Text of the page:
• Travel clothes. You will need casual clothing for air travel days and time spent in Kathmandu.
  • Toiletry bag include toilet paper, soap, towel, toothbrush, etc.

Personal first aid kit:

Note: we provide a comprehensive group first aid kit but please bring personal medications and other items you might use regularly such as:

  • Any personal medications.
  • Malaria prophylactic tablets.
  • Blister treatment (Compeed patches are the best).
  • Rehydration powder eg Dioralyte.
  • Analgesics (paracetamol, ibuprofen and aspirin).
  • Throat lozenges.
  • Diamox (helps with acclimatisation).

Threat and risk assessment for Kanchenjunga GHT

Participants should be aware trekking, mountaineering and travelling in a developing country are activities that involve a risk of personal injury or death. As a condition of booking you must accept these risks and be responsible for your own actions and involvement.

Adventure travel requires an open and flexible attitude. You may experience extreme conditions, unpredictable weather and last minute changes to the itinerary beyond our control. The ability to work in team is an important aspect of all of our trips.

As a part of our planning process we have performed a detailed threat and risk assessment for our Kanchenjunga BC to Makalu BC trek. It is worth pointing out all of our trips have a certain degree of risk, this is of course part of the attraction of adventure travel and why so many people choose to join this type of holiday. However by identifying the potential hazards on Kanchenjunga BC to Makalu BC we can assess the level of risk and implement control measures to reduce this happening.

Our full threat and risk assessment for Kanchenjunga BC to Makalu BC is available to clients on request. For your information we have listed below a summary of the significant risks and hazards identified by us:

  • Falls and trips resulting in physical injury eg. slipping on ice or falling off the path.
  • Altitude illness including but not limited to AMS, HACE and HAPE.
  • Getting lost or becoming separated from group eg. crossing high passes in whiteout.
  • Severe bad weather and conditions when camping.
  • Climatic injuries (dehydration, sun burn, heat exhaustion, hypothermia or heat stroke).
  • Crossing a river with no bridge resulting in drowning and/ or a fall.
  • Rock fall and landslides eg. walking to Kanchenjunga North Base Camp.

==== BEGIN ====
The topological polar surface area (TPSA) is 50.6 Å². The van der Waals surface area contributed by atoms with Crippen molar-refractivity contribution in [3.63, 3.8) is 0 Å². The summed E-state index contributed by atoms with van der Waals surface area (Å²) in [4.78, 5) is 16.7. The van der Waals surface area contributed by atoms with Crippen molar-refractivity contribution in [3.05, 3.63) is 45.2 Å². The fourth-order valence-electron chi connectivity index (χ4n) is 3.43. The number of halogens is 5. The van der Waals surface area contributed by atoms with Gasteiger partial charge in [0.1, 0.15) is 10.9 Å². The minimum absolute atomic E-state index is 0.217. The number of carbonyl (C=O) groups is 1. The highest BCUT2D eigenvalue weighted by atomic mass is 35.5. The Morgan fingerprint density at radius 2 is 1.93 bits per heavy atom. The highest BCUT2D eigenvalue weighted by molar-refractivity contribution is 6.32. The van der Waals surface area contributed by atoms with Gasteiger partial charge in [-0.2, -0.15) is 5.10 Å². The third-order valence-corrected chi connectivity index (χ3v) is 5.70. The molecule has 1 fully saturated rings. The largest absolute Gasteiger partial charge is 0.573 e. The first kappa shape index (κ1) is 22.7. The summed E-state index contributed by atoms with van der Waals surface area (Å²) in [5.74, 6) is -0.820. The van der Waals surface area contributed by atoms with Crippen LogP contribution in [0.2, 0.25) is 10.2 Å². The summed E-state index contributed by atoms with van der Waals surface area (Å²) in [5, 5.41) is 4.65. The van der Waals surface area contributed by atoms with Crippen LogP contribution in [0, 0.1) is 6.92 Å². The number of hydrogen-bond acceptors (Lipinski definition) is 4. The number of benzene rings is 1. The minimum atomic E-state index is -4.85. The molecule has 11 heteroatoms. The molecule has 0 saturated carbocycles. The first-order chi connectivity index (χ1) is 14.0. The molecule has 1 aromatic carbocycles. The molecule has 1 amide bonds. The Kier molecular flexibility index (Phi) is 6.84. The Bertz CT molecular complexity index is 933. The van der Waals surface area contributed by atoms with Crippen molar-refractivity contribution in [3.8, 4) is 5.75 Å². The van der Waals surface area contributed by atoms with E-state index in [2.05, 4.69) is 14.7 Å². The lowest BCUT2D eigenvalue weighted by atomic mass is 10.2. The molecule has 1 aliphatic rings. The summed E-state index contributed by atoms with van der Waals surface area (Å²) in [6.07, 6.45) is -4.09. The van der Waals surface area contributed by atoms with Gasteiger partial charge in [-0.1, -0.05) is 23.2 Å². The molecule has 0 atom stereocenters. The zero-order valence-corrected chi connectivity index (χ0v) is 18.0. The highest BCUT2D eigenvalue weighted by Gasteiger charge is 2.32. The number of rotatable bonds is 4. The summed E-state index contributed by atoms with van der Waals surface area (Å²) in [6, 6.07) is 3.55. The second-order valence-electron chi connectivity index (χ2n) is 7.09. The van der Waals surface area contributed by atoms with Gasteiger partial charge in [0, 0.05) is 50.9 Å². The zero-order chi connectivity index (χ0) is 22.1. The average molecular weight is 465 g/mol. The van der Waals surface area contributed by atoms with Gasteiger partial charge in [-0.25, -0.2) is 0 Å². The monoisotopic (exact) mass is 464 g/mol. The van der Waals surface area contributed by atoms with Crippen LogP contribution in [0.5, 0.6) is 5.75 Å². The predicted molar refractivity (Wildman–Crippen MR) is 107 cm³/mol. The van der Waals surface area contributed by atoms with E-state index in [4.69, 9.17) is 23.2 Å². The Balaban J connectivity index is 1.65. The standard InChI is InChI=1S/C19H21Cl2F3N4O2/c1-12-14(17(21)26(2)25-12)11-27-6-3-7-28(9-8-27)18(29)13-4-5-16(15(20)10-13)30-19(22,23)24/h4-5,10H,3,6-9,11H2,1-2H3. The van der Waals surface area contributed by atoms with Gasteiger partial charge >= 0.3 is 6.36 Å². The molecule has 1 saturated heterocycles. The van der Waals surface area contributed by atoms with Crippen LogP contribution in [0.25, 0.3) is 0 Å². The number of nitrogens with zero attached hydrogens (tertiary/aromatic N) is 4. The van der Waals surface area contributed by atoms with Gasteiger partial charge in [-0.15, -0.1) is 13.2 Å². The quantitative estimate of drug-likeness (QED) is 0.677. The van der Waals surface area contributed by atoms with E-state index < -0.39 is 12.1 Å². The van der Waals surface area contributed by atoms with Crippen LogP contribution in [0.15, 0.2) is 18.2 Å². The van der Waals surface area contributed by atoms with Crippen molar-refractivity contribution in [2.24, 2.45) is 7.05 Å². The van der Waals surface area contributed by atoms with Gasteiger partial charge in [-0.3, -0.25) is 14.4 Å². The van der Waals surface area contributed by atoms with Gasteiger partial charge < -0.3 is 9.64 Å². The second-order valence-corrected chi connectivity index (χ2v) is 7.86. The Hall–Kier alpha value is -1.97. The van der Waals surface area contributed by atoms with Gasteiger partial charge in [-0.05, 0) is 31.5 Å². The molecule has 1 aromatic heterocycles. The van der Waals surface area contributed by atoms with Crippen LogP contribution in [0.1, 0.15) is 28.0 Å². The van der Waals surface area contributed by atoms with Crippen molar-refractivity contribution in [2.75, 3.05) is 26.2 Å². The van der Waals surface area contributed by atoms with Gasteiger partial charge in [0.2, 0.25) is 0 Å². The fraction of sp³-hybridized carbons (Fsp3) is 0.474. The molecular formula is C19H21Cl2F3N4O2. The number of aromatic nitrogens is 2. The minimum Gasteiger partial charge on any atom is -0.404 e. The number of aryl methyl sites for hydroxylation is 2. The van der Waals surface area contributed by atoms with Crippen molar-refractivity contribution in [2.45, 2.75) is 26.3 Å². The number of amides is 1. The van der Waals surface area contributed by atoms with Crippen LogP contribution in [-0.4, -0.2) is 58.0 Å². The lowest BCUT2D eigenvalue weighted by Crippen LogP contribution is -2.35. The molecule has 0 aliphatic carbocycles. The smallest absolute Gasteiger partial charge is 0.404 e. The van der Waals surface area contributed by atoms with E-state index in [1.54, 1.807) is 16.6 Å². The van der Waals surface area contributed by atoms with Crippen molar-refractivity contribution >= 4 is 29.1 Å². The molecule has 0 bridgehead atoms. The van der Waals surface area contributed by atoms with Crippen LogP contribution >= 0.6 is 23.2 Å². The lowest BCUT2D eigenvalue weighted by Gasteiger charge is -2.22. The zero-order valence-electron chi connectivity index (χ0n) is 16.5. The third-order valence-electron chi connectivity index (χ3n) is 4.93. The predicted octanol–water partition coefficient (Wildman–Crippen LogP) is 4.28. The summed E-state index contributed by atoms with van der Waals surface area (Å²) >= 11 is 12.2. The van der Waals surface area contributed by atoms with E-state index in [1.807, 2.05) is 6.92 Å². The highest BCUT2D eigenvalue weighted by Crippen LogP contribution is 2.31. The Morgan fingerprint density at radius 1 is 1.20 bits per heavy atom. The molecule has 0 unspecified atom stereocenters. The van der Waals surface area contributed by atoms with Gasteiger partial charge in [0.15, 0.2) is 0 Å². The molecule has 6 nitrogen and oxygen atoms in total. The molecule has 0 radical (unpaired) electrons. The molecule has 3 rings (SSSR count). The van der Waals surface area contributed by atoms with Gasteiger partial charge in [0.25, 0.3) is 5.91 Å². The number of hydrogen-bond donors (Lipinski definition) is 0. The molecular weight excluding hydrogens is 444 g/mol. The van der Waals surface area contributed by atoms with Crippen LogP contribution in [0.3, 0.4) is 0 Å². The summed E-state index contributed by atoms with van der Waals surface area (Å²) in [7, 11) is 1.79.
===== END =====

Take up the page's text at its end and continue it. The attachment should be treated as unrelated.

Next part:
• Snow and ice avalanches eg crossing high passes.
  • Lightning strike.
  • Wildlife, pack animals (eg. donkeys or horses) or stray dogs. Pack animals have been known to knock people off the path. Dogs can attack and bite, we advise you discuss rabies vaccination with your doctor.
  • Earthquake.
  • Risk of fire in the hotel or lodge.
  • Endemic local diseases. We advise you discuss vaccinations with your doctor before departure.
  • Physiological injury such as heart attack, appendicitis, hernia, toothache etc. in a remote area.
  • Road traffic or flight accident [see paragraph “Bhadrapur and Tumlingtar flight” for further information about STOL flights].
  • Contaminated food and/ or water.

This trip visits a remote area where you are away from normal emergency services and medical facilities. In case of a serious injury requiring hospitalisation evacuation could take up to several days and may impede your ensuing recovery. Helicopters are the most usual means of evacuation, however they are not always available or they may be hindered by poor weather and flying conditions.

Internal Flights

British Foreign & Commonwealth Office (“FCO”) travel advice to Nepal states that “STOL airstrips in Nepal are among the most remote and difficult to land on in the world and are a challenge for even the most technically proficient pilots and well-maintained aircraft.” For their latest advice please take a look at their Safety & Security section under Air Travel.

There have been a number of recent air accidents in Nepal and in December 2013 The European Union banned all airlines based in Nepal from flying in the 28-nation bloc under the latest changes to a list of unsafe carriers.  For more information on Nepal’s air safety profile take a look at Aviation Safety Network.